After carrying out a comprehensive review of insurance carrier contracts with managing general agencies (MGAs), the Canadian Association of Independent Life Brokerage Agencies (CAILBA), is asking insurers to consider making certain changes to their contracts.
Terri DiFlorio, president of the association which represents MGAs, and president of Hub Financial and Hub Capital, says of chief concern is a provision found in the great majority of carrier contracts that puts responsibility for supervising advisors on MGAs. CAILBA would like to have the word "supervise" changed to "manage."
CAILBA’s carrier contract review involved 12 insurance company contracts and was completed late last year. The review was undertaken because the world in which MGAs operate is changing at a fast pace, yet many insurer contracts – some of which were written a decade ago – do not reflect the present business environment.
For instance, the use of terms such as "MGAs will supervise agents" is problematic. In an evolving regulatory environment "supervision has taken on a whole new meaning," says Ms. DiFlorio.
CAILBA’s position is that while MGAs can manage an independent advisor’s business that goes through the agency, it would not be possible to supervise the advisor’s day-to-day work.
CAILBA is now meeting with insurers to discuss this and other contract concerns. As of early April, Ms. DiFlorio said four meetings had been held.
One of the main goals of these meetings is to clarify what the insurers’ expectations are in terms of supervision, she says. CAILBA would like insurers to state what they believe MGAs should be doing in this respect, so that it can communicate this information to members. In a sense she says, "it is irrelevant whether we agree or not, we have a contract."
However, CAILBA says clarifying expectations is important "so everyone understands their job description." This is important not just for insurers and MGAs, but also for consumer protection, she adds.
Beyond clarifications, CAILBA is also hoping to convince insurers to make contract changes. She said the four insurers met with so far have been "very receptive…One has said it makes sense. We’re working on the others."
The company that agreed it makes sense is Empire Life. In fact, the insurer has agreed to incorporate the changes requested by CAILBA into its contract, including removing the word supervision."The timing was just right. We were finishing off our new contract, we sought a legal opinion and decided that manage is an adequate word. We have chosen to take out supervision," said Rick Forchuk, associate vice-president, individual distribution at Empire Life, told The Insurance Journal. "We thought it was a fair request."
While his company expects MGAs to manage advisors in terms of ensuring they are compliant, such as being licensed and having errors and omissions insurance, the insurer does not expect them to supervise independent advisors’ daily activities.
He adds that making this change is an effort to avoid confusion between what Mutual Fund Dealers Association regulations require from dealers in terms of supervising advisors, i.e. auditing daily transactions, and what the Insurance Act requires.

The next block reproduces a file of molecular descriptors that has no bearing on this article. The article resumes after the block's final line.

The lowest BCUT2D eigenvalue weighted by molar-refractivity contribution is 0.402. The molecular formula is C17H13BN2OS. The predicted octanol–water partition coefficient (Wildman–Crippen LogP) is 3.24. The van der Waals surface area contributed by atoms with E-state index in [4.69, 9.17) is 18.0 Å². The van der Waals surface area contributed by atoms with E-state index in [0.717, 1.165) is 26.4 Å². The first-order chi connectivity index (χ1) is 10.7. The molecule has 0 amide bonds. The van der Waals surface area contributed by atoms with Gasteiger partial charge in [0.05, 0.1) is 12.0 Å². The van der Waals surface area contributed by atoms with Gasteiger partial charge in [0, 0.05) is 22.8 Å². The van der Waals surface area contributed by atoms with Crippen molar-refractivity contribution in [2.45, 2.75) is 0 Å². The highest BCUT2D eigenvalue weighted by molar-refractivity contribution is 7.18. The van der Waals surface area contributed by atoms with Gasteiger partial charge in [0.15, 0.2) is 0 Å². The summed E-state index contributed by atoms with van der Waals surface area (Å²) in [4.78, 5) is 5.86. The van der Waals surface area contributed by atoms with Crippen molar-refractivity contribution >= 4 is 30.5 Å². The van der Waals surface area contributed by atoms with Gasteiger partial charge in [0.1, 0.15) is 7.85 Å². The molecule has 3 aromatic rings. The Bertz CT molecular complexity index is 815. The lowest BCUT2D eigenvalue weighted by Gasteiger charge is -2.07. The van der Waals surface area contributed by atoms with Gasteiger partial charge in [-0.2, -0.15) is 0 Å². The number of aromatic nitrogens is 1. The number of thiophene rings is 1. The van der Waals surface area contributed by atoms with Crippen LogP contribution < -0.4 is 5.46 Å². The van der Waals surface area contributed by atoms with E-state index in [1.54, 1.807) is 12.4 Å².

The Insurance Act does not have the same requirements of MGAs. Mr. Forchuk adds that Empire Life felt comfortable in making this change now because it has become clear from a regulatory perspective that the onus is on the independent advisor to be compliant, to put the best interests of the client first, etc. "The MGA as an entity is not recognized by regulators in a supervisory role."
However, there is concern that if the word supervision remains in the contract, then down the road someone at the regulatory level may take it to mean that MGAs are obliged to inspect every transaction, he explains.
That being said, Mr. Forchuk says replacing the word supervise by manage offers no guarantees since the words are rather close in meaning. "We really are splitting hairs here."
What is going to matter most is what the courts decide about MGAs’ duty-of-care responsibilities over agents if a case goes to court that raises that question, he says. "Without such a decision, we’re just speculating."
With respect to Empire's decision to make the contract change requested by CAILBA, Mr. Forchuk says "it’s important to stress that this is how we see the issue, but that each carrier will have to come to its own conclusion."
David Gray, vice-president, wholesale distribution for Sun Life Financial, also spoke with The Insurance Journal on the issue. He says that the company had "an open and candid conversation" with CAILBA about contract concerns and Sun Life is now reflecting on the issues raised.
He adds that he is supportive of the association’s initiative and understands that contracts are written at a certain point in time and that times change. "We are absolutely considering it. We want to make sure we treat our distribution partners fairly and that we do the right thing."
CAILBA’s contract review also unearthed various other contract concerns that the association is also discussing with insurers, such as one carrier’s seven-day contract termination clause. "We’re very concerned about that." The usual termination clause gives 60 days notice and the range is from 7 to 120 days, adds Ms. DiFlorio.